RE: virus: Just asking...

Tim Rhodes (
Tue, 15 Jul 1997 10:03:31 -0700 (PDT)

On Tue, 15 Jul 1997, Wright, James 7929 wrote:

> It would appear that <Mysticism> shell has hooks into several of the
> motivators that are common to humanity; once a secret base of knowledge
> is postulated, then all those who are not in on the secret need only have
> their vulnerability demonstrated ONCE to persuade all those onlookers
> (who are susceptable to persuasion by example, and don't have to be
> burned personally to recognize the power of fire) that the <mystic> is a
> person above the normal societal rules. The <mystic> has powers that
> society in general doesn't enjoy, and can show superiority in some
> area(s).

The <mysticism> meme/shell also has one quality that I think is pure
genius, a wonder of adaptation. Many memes have no basis in reality[1].
That doesn't stop them from growing and spreading, but it does make them
vulnerable to the <let's just check the evidence, hmmm?> meme antibody.
And this is often their undoing.

<Mysticism>, on the other hand, offers no receptor sites for the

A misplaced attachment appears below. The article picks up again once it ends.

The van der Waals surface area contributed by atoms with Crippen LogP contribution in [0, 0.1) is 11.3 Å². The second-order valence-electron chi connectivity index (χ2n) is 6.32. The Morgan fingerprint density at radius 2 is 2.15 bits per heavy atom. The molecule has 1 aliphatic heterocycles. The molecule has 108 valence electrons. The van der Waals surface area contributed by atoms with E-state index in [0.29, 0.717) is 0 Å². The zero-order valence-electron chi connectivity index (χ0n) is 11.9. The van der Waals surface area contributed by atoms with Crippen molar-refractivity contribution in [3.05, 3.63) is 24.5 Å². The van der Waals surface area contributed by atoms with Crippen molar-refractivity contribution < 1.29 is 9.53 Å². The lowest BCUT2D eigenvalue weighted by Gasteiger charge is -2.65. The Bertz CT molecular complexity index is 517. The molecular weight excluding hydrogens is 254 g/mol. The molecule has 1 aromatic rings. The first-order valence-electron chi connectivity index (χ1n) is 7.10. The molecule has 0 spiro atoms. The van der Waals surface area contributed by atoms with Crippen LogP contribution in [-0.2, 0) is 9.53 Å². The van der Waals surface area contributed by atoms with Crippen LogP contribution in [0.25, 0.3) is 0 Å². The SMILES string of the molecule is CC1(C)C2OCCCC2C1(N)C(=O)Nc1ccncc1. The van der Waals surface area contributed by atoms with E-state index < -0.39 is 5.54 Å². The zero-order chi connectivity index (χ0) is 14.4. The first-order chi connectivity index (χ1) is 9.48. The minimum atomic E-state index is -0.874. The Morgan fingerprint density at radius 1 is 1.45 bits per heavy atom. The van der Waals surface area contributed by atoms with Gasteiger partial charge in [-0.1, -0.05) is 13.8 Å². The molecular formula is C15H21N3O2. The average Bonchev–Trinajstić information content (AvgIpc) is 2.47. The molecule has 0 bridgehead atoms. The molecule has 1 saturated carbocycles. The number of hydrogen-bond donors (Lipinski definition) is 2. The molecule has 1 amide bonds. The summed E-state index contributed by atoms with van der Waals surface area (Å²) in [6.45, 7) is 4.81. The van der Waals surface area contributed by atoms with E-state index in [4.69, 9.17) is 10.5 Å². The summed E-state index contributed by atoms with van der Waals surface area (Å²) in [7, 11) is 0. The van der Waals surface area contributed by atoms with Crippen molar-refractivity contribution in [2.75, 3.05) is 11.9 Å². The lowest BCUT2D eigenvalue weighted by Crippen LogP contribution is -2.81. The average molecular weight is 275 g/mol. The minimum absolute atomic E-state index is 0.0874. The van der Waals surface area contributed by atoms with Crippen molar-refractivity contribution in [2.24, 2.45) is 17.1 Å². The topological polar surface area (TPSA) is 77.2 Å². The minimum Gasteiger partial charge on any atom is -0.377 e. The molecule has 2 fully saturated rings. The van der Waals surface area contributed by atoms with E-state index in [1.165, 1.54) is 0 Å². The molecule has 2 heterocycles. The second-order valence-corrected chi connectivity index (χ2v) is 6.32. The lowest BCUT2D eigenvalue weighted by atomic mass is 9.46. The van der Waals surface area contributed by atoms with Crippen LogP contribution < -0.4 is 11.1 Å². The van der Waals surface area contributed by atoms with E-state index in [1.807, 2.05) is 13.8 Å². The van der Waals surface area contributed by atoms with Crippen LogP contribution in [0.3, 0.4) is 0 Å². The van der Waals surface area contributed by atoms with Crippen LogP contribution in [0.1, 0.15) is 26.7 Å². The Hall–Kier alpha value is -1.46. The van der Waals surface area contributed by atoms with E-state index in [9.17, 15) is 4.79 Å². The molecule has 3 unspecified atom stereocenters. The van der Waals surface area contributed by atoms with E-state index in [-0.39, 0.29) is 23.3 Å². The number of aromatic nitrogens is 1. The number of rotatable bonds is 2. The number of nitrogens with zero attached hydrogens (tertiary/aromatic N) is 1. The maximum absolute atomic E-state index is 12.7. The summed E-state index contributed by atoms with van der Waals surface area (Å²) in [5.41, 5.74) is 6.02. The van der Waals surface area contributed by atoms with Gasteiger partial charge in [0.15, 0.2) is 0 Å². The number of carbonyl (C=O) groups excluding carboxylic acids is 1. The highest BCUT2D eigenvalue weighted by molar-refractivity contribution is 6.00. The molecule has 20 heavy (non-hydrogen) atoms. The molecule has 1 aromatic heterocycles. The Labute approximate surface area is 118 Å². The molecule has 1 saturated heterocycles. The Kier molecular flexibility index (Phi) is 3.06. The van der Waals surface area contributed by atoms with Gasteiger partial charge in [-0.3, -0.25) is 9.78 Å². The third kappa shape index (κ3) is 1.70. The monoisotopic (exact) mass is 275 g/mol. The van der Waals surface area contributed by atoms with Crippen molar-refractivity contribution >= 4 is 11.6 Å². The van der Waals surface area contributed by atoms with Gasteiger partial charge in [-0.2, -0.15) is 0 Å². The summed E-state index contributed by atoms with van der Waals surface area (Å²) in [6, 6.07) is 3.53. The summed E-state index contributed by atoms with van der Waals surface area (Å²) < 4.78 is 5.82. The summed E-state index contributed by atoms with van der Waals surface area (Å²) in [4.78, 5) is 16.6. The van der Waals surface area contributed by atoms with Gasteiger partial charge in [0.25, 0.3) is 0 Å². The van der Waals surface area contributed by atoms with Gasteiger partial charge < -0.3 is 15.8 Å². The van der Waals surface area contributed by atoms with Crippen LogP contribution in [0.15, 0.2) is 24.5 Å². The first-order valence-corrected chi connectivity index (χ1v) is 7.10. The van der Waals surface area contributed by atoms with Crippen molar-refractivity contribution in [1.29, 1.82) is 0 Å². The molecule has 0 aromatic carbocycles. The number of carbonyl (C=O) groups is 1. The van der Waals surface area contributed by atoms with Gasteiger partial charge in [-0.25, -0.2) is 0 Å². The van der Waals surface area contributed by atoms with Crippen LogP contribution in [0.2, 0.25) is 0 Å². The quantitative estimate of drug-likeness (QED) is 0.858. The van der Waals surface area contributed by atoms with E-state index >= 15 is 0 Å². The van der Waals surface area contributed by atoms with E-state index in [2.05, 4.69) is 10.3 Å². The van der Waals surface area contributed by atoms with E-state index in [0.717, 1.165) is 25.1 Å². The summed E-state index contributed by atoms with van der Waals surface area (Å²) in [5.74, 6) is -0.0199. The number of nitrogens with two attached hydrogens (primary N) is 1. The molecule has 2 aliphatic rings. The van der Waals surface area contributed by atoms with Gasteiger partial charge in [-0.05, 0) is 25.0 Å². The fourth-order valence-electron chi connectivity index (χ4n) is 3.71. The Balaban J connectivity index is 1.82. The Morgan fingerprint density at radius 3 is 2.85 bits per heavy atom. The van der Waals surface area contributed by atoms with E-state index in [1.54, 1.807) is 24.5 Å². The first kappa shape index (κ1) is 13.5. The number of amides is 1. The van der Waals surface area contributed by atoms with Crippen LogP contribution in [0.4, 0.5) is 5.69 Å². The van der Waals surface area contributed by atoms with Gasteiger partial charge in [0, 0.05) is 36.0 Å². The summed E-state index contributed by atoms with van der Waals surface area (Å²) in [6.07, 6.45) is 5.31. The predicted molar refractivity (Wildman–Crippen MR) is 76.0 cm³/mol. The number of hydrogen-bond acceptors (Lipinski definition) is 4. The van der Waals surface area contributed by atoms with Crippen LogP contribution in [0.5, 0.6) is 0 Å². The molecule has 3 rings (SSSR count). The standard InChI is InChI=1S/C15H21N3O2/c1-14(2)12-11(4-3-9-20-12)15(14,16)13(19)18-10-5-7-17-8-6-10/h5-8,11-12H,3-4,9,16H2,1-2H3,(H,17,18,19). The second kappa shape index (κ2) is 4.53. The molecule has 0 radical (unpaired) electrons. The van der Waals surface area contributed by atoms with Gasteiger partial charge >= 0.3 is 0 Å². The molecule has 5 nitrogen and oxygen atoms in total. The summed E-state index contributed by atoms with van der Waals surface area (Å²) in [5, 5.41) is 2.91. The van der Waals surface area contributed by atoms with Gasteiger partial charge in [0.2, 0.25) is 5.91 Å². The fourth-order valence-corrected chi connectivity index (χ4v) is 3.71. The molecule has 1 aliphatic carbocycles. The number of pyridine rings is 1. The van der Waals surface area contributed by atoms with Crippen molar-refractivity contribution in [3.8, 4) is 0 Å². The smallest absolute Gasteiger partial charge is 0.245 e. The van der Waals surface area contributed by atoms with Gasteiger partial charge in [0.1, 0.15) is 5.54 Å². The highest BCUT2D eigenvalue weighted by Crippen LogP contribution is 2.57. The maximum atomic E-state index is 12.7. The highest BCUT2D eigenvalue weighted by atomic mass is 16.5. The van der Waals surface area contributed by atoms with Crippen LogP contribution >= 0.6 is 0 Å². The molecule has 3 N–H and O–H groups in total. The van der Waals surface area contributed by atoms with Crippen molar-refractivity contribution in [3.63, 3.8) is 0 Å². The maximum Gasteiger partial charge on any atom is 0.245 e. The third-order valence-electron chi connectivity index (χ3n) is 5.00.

<evidence> antibody to take hold of. Woven into its coat is the message,
"accompanying memes exists outside the realm of evidence, attach no value
to countermeasures employing evidence." This is beautiful!!! As an
adaption it is simply a wonder, the perfect anti-antibody defense.

-Prof. Tim

[1] There's really no footnote here, I just wanted to make that point
again: *Many memes have no basis in reality*. I would add that in some
cases that is simply because the meme has yet to be prolific enough to
make itself a part of our reality (the early stages of a paradigm shift,
for instance) and therefore has the need to survive long enough to reach a
critical mass where it can be self-supporting. This is where
<mysticism>'s uniquely crafted anti-evidence-antibody adaption can be of
value to it.